This month marks the 40th anniversary of the earthquake that rocked the American family. Such an anniversary deserves to be remembered.
On Sept. 4, 1969, California Gov. Ronald Reagan signed a “no-fault” divorce law.
California wasn’t the first state to pass a no-fault provision - that honor went to Oklahoma (1953), followed by Alaska (1963) and New York (1967), according to the 2004 Handbook of Contemporary Families. But California was the first state to cast out “fault” in divorce entirely and replace it with “irreconcilable differences.”
Within 15 years, every state had followed suit in some way, and the so-called Divorce Revolution was on its way.
What motivated people to enact no-fault divorce laws?
One reason was that, in a fault system, a divorce required at least one spouse to prove that the other had committed adultery, abandonment or abuse. This meant hiring a private detective and/or collecting incriminating evidence for the court.
Or - and this happened far too often - couples who both wanted the divorce had to resort to manufacturing evidence - faking abandonment, for instance. This kind of fraud insulted the court, legal professionals complained.
And then there were the genuinely ugly divorces, in which both spouses hurled blame and evidence at each other. Everyone suffered, including the children.
Thus, the noble purpose of no-fault divorce was to remove the contentious, annoying legal requirement for couples to prove anything other than their desire to divorce. After all, the thinking went, if marriage was the union of two people, and one person wanted out, then the union was no longer viable.
Except that wasn’t the whole story.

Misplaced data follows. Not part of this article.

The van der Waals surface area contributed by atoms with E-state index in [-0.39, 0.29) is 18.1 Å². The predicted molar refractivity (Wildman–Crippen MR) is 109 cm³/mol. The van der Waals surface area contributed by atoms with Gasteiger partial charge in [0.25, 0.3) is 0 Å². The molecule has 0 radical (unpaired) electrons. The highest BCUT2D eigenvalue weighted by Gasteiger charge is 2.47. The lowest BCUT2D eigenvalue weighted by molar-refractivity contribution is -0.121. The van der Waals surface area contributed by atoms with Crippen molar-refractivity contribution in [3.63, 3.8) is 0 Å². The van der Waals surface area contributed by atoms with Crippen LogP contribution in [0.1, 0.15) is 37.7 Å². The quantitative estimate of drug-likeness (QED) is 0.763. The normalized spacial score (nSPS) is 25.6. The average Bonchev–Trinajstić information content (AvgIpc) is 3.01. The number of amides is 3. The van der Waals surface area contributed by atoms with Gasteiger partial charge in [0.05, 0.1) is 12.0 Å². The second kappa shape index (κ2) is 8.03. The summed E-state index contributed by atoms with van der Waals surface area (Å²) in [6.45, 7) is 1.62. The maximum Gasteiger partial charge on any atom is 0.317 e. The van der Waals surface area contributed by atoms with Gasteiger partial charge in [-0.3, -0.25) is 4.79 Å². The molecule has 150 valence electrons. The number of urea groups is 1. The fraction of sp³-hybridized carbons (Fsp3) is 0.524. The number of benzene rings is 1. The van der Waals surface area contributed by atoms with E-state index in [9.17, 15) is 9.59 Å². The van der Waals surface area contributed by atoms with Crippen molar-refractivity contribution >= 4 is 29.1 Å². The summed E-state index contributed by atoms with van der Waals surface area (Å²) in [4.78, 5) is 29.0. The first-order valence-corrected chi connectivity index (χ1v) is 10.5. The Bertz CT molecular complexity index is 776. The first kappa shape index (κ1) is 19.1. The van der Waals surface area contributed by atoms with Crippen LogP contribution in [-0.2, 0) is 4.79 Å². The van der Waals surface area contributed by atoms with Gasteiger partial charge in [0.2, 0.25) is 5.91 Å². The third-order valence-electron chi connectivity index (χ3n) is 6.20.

“The key to understanding the problem is to recognize that the grounds for divorce did not go from fault to no-fault; they went from mutual consent to unilateral,” said Allen Parkman, University of New Mexico economics professor and author of books on divorce.
Under the fault system, “most divorces were negotiated and eventually [happened] based on mutual consent,” Mr. Parkman said. But once one person could legally end the marriage, “there was no longer any need for negotiations.”
The 40 years of divorce-on-demand has left a “poisonous legacy,” wrote W. Bradford Wilcox, University of Virginia sociology professor and director of the National Marriage Project, who detailed his observations in an article in the new National Affairs quarterly.
Divorce expert Judith Wallerstein said in 2005 that the number of children affected by divorce was 1 million children a year, since 1973. These young people’s passionate, even pathological, fear of divorce continues to reverberate through the culture via rampant cohabiting and delayed marriage.
Going back to California’s 1969 no-fault law, it appears that it was also a case of the personal becoming political.
According to “Stolen Vows,” a 2002 book by Judy Parejko, the California lawmaker (James A. Hayes) who championed no-fault divorce was embroiled in a bitter divorce from his stay-at-home wife and mother of his four children. Removing fault didn’t help Mr. Hayes in his divorce, but it certainly crushed the “negotiating power” of other stay-at-home wives, Ms. Parejko wrote.
And when Mr. Reagan signed the bill, he was apparently still smarting from his 1948 divorce, which actress Jane Wyman obtained because of his “mental cruelty.” Mr. Reagan later said signing the no-fault law was “one of the worst mistakes he ever made in office,” son Michael Reagan wrote in his book, “Twice Adopted.”
Michael was 3 when his father and Miss Wyman divorced. His description of divorce - “where two adults take everything that matters to a child - the child’s home, family, security, and sense of being loved and protected - and they smash it all up, leave it in ruins on the floor, then walk out and leave the child to clean up the mess” - still resonates today, fault or no-fault.
• Cheryl Wetzstein can be reached at firstname.lastname@example.org.